President Emeritus, The Royal Society; Professor of Cosmology & Astrophysics; Master, Trinity College, University of Cambridge; Author, Our Final Century: The 50/50 Threat to Humanity's Survival

"Deep Time" And The Far Future

We need to extend our time-horizons. Especially, we need deeper and wider awareness that far more time lies ahead than has elapsed up till now.

Our present biosphere is the outcome of more than four billion years of evolution; and we can trace cosmic history right back to a "big bang" that happened about 13.7 billion years ago. The stupendous time-spans of the evolutionary past are now part of common culture and understanding — even though the concept may not yet have percolated all parts of Kansas, and Alaska.

But the immense time-horizons that stretch ahead — though familiar to every astronomer — haven't permeated our culture to the same extent. Our Sun is less than half way through its life. It formed 4.5 billion years ago, but it's got 6 billion more before the fuel runs out. It will then flare up, engulfing the inner planets and vaporising any life that might then remain on Earth. But even after the Sun's demise, the expanding universe will continue — perhaps for ever — destined to become ever colder, ever emptier. That, at least, is the best long range forecast that cosmologists can offer, though few would lay firm odds on what may happen beyond a few tens of billions of years.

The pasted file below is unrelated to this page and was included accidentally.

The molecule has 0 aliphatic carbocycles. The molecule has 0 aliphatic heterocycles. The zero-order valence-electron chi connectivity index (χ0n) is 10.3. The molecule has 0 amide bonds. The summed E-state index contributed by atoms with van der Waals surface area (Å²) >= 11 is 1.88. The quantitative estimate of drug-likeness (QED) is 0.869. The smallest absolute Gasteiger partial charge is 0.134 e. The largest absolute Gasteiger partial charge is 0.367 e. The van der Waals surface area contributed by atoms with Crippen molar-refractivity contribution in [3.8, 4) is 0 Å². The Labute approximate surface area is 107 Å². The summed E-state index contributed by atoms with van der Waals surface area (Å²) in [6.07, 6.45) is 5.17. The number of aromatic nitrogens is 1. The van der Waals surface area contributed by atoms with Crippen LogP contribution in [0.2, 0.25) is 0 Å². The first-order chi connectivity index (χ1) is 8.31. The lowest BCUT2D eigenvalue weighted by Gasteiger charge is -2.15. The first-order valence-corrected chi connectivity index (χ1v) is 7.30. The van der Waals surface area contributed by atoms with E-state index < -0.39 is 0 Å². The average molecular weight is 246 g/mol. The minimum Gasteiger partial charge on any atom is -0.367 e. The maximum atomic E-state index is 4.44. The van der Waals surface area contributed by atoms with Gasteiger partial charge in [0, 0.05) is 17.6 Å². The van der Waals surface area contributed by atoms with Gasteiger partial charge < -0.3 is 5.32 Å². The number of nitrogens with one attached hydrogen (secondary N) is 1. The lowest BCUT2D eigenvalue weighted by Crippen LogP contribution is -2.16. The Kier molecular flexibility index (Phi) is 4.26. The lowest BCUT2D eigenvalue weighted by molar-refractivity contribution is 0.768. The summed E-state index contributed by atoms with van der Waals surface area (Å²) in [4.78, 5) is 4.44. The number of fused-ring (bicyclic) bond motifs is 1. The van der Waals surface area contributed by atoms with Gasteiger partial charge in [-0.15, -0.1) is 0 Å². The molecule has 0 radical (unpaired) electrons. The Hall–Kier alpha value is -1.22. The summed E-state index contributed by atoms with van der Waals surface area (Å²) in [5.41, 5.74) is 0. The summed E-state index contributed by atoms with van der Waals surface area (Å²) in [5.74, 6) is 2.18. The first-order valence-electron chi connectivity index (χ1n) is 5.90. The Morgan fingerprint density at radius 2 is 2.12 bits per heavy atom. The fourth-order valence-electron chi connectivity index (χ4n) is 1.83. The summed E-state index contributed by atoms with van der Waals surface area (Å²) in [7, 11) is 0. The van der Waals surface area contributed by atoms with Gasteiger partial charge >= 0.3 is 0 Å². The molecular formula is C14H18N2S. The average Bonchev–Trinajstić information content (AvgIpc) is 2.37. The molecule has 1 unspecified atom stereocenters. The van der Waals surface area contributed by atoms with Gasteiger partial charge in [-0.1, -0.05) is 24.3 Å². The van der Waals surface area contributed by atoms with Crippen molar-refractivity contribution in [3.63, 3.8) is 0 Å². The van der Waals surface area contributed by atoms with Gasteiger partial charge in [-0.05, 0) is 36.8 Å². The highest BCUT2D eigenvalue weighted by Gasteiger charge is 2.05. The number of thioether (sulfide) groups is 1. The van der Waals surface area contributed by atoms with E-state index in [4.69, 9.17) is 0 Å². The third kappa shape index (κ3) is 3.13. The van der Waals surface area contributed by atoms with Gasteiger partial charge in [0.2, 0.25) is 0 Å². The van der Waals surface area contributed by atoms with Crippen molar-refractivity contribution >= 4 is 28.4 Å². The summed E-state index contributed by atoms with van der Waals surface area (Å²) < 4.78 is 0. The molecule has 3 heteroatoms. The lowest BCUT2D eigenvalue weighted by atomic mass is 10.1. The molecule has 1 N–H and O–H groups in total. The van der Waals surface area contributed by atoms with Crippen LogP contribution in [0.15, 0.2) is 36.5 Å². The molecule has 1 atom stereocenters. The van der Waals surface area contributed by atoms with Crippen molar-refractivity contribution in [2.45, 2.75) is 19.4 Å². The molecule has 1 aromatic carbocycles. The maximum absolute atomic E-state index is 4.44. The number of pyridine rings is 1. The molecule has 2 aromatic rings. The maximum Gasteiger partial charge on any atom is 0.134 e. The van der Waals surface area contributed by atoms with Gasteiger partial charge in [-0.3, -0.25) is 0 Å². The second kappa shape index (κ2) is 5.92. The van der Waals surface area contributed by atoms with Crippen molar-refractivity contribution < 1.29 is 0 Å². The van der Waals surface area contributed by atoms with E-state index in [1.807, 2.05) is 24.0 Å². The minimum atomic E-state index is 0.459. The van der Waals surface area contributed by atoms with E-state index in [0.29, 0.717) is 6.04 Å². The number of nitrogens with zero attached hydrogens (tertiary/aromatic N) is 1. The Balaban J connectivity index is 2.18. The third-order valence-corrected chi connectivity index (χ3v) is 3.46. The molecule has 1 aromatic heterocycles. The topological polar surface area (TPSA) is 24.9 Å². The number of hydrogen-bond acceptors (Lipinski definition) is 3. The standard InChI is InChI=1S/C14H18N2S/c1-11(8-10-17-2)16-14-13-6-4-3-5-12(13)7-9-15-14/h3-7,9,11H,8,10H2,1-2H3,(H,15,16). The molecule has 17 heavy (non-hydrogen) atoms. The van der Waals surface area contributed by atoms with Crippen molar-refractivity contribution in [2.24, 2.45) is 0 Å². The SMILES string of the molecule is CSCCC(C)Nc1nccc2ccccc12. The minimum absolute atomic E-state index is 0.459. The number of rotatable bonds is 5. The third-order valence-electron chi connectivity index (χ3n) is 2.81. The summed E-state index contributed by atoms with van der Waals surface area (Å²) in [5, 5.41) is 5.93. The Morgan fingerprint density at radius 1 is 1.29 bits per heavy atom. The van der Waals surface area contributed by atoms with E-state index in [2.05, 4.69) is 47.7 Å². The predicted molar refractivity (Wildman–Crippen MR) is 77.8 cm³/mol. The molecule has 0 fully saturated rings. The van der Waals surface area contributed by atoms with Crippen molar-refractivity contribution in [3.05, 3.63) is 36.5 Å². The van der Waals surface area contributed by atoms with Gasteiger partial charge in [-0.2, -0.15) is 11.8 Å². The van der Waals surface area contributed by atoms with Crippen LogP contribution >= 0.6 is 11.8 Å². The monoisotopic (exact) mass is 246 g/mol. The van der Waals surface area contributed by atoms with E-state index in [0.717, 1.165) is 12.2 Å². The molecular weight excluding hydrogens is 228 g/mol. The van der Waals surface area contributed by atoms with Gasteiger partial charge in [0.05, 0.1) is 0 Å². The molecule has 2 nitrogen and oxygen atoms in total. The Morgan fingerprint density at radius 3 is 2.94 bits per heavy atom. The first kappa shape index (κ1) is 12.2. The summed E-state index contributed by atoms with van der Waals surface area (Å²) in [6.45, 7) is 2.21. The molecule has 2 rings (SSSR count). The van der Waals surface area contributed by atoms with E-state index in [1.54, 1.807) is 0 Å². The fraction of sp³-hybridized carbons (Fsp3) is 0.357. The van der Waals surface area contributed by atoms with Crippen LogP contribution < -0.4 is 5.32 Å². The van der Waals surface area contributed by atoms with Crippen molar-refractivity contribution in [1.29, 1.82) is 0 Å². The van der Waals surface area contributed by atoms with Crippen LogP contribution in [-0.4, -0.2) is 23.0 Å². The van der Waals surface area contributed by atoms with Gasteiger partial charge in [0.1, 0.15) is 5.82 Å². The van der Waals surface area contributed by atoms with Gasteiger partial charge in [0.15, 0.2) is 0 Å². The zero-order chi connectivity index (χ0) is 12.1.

Awareness of the "deep time" lying ahead is still not pervasive. Indeed, most people — and not only those for whom this view is enshrined in religious beliefs —envisage humans as in some sense the culmination of evolution. But no astronomer could believe this; on the contrary, it would be equally plausible to surmise that we are not even at the halfway stage. There is abundant time for posthuman evolution, here on Earth or far beyond, organic or inorganic, to give rise to far more diversity, and even greater qualitative changes, than those that have led from single-celled organisms to humans. Indeed this conclusion is strengthened when we realise that future evolution will proceed not on the million-year timescale characteristic of Darwinian selection, but at the much accelerated rate allowed by genetic modification and the advance of machine intelligence (and forced by the drastic environmental pressures that would confront any humans who were to construct habitats beyond the Earth.

Darwin himself realised that "No living species will preserve its unaltered likeness into a distant futurity". We now know that "futurity" extends far further, and alterations can occur far faster — than Darwin envisioned. And we know that the cosmos, through which life could spread, is far more extensive and varied than he envisaged. So humans are surely not the terminal branch of an evolutionary tree, but a species that emerged early in cosmic history, with special promise for diverse evolution. But this is not to diminish their status. We humans are entitled to feel uniquely important as the first known species with the power to mould its evolutionary legacy.